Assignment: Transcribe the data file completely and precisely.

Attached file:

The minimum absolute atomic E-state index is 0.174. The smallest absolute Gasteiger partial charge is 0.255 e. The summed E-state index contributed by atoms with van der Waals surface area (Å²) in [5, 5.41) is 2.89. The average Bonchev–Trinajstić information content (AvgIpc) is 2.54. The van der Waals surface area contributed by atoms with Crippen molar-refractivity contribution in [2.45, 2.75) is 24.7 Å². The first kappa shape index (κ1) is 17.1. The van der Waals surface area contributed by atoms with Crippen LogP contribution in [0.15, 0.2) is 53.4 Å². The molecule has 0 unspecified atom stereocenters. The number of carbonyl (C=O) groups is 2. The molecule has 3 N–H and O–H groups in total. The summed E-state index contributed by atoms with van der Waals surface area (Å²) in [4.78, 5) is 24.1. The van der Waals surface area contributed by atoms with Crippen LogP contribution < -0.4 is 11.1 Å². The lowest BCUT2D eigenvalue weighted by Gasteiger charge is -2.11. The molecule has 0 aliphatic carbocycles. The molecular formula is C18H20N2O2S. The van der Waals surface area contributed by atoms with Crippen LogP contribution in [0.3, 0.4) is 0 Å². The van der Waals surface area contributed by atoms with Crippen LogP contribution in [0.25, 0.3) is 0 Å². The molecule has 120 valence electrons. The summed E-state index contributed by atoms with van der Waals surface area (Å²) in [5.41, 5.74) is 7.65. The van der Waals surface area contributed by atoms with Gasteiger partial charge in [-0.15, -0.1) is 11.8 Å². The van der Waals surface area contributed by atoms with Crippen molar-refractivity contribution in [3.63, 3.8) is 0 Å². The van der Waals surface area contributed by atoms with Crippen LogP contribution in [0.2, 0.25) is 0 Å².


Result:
The minimum absolute atomic E-state index is 0.174. The smallest absolute Gasteiger partial charge is 0.255 e. The summed E-state index contributed by atoms with van der Waals surface area (Å²) in [5, 5.41) is 2.89. The average Bonchev–Trinajstić information content (AvgIpc) is 2.54. The van der Waals surface area contributed by atoms with Crippen molar-refractivity contribution in [2.45, 2.75) is 24.7 Å². The first kappa shape index (κ1) is 17.1. The van der Waals surface area contributed by atoms with Crippen LogP contribution in [0.15, 0.2) is 53.4 Å². The molecule has 0 unspecified atom stereocenters. The number of carbonyl (C=O) groups is 2. The molecule has 3 N–H and O–H groups in total. The summed E-state index contributed by atoms with van der Waals surface area (Å²) in [4.78, 5) is 24.1. The van der Waals surface area contributed by atoms with Crippen LogP contribution < -0.4 is 11.1 Å². The lowest BCUT2D eigenvalue weighted by Gasteiger charge is -2.11. The molecule has 0 aliphatic carbocycles. The molecular formula is C18H20N2O2S. The van der Waals surface area contributed by atoms with Crippen LogP contribution in [0.3, 0.4) is 0 Å². The van der Waals surface area contributed by atoms with Crippen LogP contribution in [0.25, 0.3) is 0 Å². The molecule has 120 valence electrons. The summed E-state index contributed by atoms with van der Waals surface area (Å²) in [5.41, 5.74) is 7.65. The van der Waals surface area contributed by atoms with Gasteiger partial charge in [-0.15, -0.1) is 11.8 Å². The van der Waals surface area contributed by atoms with Crippen molar-refractivity contribution in [3.63, 3.8) is 0 Å². The van der Waals surface area contributed by atoms with Crippen LogP contribution in [0.2, 0.25) is 0 Å².